Development and Application of an inviscid Patch Method for Free-Surface Flows



Nearly all modern merchant ship hulls have a transom stern, which can be partially submerged under specific loading conditions. At low speed, a dead-water zone might form behind the transom. The dead-water zone is associated with pressure losses and significantly influences the wave pattern and resistance.

Potential-flow methods are associated with a short response time and moderate grid-generation efforts. Therefore they are still the most prominent hydrodynamic simulation tool in industrial ship design. For efficiency reasons they are also deemed to be appropriate for hull-form optimization.

An accurate and reliable prediction of resistance is crucial to the predictive success of a hull-shape design tool. Potential-flow methods are well established for the prognosis of the resistance and the wave pattern. Although they are intensively validated against model tests, the quality of the wave prediction behind the ship usually remains uncertain. The region aft of the ship is very seldom measured and also significantly affected by viscous effects, which can not be captured by potential-flow methods from frst principles.The present research effort is concerned with an improved resistance prediction for ships featuring wetted transom-stern flows using potential-flow methods.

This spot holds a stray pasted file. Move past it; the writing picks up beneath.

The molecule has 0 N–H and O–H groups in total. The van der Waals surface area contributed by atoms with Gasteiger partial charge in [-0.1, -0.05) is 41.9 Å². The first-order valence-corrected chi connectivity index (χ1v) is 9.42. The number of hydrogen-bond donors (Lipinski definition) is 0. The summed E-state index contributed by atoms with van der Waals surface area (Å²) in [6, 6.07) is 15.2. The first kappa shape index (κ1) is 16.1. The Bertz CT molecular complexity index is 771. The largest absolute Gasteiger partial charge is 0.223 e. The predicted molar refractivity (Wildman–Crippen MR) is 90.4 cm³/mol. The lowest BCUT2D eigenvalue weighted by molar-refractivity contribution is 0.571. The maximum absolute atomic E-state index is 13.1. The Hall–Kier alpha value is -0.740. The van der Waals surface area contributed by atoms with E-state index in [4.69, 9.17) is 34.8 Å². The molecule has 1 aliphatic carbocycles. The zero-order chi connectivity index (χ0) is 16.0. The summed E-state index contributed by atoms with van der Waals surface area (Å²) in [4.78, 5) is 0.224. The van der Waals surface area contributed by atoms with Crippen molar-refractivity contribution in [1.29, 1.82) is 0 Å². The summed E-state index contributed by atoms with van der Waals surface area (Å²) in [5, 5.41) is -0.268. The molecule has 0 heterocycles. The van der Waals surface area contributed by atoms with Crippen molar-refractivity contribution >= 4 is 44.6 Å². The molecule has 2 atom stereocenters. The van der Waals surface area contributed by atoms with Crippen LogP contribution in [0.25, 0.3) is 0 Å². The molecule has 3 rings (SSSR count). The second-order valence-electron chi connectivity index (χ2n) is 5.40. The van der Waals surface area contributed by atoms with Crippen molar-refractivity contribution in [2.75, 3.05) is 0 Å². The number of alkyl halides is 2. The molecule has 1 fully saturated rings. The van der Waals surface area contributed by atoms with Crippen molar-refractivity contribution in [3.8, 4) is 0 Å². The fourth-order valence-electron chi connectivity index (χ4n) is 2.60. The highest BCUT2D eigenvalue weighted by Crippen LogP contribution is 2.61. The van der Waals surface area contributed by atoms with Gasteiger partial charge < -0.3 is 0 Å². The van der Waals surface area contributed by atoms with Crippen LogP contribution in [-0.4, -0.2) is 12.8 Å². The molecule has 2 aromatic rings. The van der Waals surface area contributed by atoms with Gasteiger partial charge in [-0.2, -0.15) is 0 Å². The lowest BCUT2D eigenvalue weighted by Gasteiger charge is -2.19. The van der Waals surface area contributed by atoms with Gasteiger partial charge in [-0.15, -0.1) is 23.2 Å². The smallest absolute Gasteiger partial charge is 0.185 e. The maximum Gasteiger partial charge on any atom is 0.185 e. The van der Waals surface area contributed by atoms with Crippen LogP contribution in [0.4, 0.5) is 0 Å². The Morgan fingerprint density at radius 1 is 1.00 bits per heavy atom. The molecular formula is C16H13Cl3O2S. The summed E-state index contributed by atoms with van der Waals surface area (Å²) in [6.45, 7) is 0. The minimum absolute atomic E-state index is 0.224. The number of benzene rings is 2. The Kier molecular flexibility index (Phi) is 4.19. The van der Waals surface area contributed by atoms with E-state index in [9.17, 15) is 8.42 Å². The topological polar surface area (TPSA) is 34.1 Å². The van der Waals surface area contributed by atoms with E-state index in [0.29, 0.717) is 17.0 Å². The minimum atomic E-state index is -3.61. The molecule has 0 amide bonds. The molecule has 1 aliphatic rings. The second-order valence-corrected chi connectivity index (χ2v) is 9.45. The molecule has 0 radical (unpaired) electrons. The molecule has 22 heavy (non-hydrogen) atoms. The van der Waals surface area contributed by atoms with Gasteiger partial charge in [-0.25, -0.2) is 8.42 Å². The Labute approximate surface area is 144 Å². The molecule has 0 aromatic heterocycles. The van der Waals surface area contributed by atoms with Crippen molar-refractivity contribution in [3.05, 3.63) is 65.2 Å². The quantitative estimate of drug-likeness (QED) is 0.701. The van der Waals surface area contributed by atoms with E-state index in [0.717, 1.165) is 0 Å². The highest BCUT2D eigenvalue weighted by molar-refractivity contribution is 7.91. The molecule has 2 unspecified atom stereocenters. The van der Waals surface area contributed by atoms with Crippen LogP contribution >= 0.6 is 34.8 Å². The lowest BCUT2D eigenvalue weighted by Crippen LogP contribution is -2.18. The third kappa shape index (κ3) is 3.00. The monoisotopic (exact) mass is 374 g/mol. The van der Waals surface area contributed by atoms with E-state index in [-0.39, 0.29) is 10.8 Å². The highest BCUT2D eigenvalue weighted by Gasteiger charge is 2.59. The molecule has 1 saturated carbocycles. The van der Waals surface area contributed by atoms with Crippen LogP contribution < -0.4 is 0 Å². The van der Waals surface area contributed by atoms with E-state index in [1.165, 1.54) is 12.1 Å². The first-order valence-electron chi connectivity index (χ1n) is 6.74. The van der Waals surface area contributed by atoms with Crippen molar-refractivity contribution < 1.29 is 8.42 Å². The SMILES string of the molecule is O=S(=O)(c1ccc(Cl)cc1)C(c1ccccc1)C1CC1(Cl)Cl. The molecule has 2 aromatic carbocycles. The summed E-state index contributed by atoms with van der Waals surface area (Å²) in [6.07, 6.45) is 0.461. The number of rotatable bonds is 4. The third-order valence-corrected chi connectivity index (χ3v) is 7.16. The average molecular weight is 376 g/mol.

The technical aims of the present effort are to assess and improve the respective resistance predictions. The related modifcations should not violate the simplicity of the approach and improve the treatment of wave pattern behind the ship – which in turn results in an improved resistance prediction.

Computational Method (pi-shallo)

The pi-shallo approach is based on boundary elements of 'patch '-type with point-source singularities, which offer a higher level of accuracy than other methods. Emphasis is given to steady state wave fields with free trim and sinkage also looking at the flow past transom sterns. Accordingly, a simple model to mimic viscous effects based on a dead-water model is included.

Examplary Applications

The first example refers to the predcited free-surface elevation for the well known Kriso container ship (KCS) at Fn= 0.26 using 1200 free-surface patches and 800 hull patches. Results are compared against experiments reported in the Gothenburg2000 workshop. The predicted residual resistance is slightly overpredicted (7%).


The second example refers to a container vessel computed with and without dead-water model. Left: top shows simulation without dead-water model, center shows experiments and bottom shows simulation with dead-water model; Right: comparison of residual resistance coefficients.


Project Duration



Dipl.-Ing. Ole Hympendahl
Prof. Dr.-Ing. Thomas Rung
cand. arch. nav. Johannes Will


The software has been developed under the aegis of the BMWi sponsored project ABSS (Akurate Berechnung der Strömung an einem Spiegelheck), which has been performed in colaboration with HSVA.

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